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Printed from https://www.writing.com/main/view_item/item_id/698237-Peace-Is-Not-a-Christmas-Wish-Only
by Joy
Rated: E · Essay · Inspirational · #698237
Peace... Its time has come. Do we have a chance? Some thoughts...
          A little girl attempts to make people "think God" in one of the "Oh, God!" movies, starring George Burns. I wonder what would happen if we applied the idea to thinking "peace." To think "peace" may neither be as glamorous as romantic love nor as energetic as hatred or revenge, especially when revenge cloaks itself with the attire of justice. Yet, there is no corner on earth where peace is not needed.

         Peace is the glue that holds together our personal and collective psychological well-being. So, we wish for peace alongside with love and joy every Christmas. Then, why is it that we let peace stay inside a Christmas wish only?

         Once, a political science teacher said that, on earth, the affairs of nations are very similar to the affairs of men. Although these words were uttered decades ago, I still see the wisdom in them. Like individuals, all nations believe that they experience the world positively from their own point of view, and they feel they are righteous in their actions. Like individuals, each nation has and internal structure. Like individuals, each nation is at a different stage of development limited by the proportions of its own story. Like individuals, each nation sometimes finds it difficult to feel empathy with the other side.

         Yet, there is always the other side. This means we need to change something in our perspective. For each time we change something in our perspective and understanding, we will take another step toward peace.

         If for years the mighty has looked down upon the weak, isn't it in human nature for the weak to hurt the mighty, given the slightest chance? For example, wasn't it common practice for our beloved Hollywood to portray the citizens of weaker nations in clich├ęs, as dull, idiotic, crooked or anything negative one can think of?

         Shouldn't we change our perspective in all areas where we are pointing fingers at others, be it with anger, be it with scorn, be it with disapproval? People we accuse or ridicule do not represent the biggest problem. The problem, most often, lies in the fact that we accuse others without truly examining ourselves.

         If a nation does not back our undertaking in any one area, does it stop being our friend? Why is it always my way or no way? Why do we allow mental conflicts to break up our relationships and our spirits? Peace is heavenly but it is also fragile. Everyone deserves to be treated with tenderness, but we forget this fact when we disagree strongly.

         Is the change in perspective and understanding enough? No, it is only the first step, yet a step nevertheless. Peace is not an abstract possibility; it can be done because we as human beings do not lack compassion, but sometimes in our materialistic trance, we unknowingly avoid it. When peace -- in a personal or collective way and without seeking to dominate the world-- becomes our greatest aim, we can create miracles with human imagination and effort. First, we have to learn to forgive, not only to forgive others but also ourselves.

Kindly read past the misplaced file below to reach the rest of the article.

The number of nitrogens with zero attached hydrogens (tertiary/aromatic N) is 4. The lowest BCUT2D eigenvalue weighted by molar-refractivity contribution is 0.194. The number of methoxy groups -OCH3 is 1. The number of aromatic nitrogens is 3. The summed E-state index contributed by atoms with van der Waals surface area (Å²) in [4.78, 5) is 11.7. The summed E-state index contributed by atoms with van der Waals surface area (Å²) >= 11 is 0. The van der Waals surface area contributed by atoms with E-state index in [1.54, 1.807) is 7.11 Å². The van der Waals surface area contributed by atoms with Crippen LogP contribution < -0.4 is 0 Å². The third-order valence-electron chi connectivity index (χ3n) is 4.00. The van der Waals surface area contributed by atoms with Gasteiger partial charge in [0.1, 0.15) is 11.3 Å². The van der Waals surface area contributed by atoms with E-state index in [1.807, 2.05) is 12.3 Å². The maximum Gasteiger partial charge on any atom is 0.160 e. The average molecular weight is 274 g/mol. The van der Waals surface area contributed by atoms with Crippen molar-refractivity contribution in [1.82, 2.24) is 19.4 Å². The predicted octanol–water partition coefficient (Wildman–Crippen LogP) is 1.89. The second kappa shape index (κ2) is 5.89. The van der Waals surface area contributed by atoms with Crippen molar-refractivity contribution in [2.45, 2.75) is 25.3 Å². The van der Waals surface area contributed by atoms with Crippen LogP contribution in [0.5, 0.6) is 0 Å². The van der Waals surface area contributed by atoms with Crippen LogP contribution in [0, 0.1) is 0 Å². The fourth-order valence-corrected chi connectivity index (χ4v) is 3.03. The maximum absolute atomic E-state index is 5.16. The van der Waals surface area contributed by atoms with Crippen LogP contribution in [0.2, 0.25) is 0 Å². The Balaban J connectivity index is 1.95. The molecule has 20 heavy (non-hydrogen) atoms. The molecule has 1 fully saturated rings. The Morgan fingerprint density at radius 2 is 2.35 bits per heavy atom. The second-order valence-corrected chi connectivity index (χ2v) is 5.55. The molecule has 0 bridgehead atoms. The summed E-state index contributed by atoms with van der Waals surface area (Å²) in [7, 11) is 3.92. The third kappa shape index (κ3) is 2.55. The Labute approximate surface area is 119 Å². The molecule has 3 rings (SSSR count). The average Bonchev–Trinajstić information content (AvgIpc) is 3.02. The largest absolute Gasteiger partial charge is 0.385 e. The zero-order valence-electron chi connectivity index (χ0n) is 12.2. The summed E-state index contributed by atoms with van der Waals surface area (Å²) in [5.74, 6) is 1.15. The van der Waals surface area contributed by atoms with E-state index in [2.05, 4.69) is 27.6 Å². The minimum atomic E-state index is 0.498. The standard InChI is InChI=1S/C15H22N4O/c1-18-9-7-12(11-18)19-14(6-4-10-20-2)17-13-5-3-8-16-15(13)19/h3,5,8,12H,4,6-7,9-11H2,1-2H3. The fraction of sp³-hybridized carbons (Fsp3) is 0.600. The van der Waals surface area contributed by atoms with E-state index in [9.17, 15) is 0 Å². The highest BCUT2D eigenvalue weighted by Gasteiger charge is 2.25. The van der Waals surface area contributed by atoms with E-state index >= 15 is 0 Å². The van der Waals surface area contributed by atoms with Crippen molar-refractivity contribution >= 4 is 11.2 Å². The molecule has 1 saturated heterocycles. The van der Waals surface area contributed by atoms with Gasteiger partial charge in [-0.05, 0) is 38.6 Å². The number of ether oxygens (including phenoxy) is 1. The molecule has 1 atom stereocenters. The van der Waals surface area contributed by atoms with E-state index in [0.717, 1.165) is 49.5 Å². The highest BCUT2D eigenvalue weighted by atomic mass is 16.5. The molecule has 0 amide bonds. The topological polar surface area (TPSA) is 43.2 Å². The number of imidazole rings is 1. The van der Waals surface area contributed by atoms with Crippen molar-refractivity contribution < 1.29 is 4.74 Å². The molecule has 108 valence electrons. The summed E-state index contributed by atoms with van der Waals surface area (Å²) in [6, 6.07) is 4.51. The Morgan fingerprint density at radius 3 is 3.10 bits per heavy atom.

We have to forgive ourselves for accepting material values over those that elevate the human spirit. We have to forgive ourselves for backing the evildoers at one time when that meant material gains for us. We have to forgive ourselves for looking the other way when injustice was exercised. Then, we have to forgive others for whatever negative feelings they foster toward us. Plus, we have to learn from past mistakes and not repeat them. Moreover, we have to open our hearts to human suffering. Living inside a magnificent palace or country while others outside are dying of hunger is not conducive to peace.

         We can utter the word peace repeatedly or chant it like a mantra, but no mantra will move us forward if we close our eyes to the rights, to the experience, or to the inexperience of others. For peace, we must forgive repeatedly. For peace we must cherish insistently, not only those close to us but also those who are far. For peace, we must learn to search the truth inside each event. For peace, we must recognize everyone and put on display and respect the distinctive talents and brilliance of each nation. For peace, we must learn to find pleasure in others' achievements as well as in ours. For peace, we must see ourselves as belonging to the wholeness of human community before belonging to any one nation or group. For peace, we must surround the world with such love that fear and hatred will never have an opportunity.

         At this time in human civilization, we are at a turning point. At this time, we have the chance to allow love and brotherhood form the basis of our existence instead of our habitual money and power games. At this time, we have the opportunity to change the entire human culture into one that accepts peace. At this time, we must embrace peace, because history is daring us to go for it.




P.S.-- The original title of this piece elsewhere is Peace: Why it Shouldn't Be Only a Christmas Wish. I changed it to fit the title line here.



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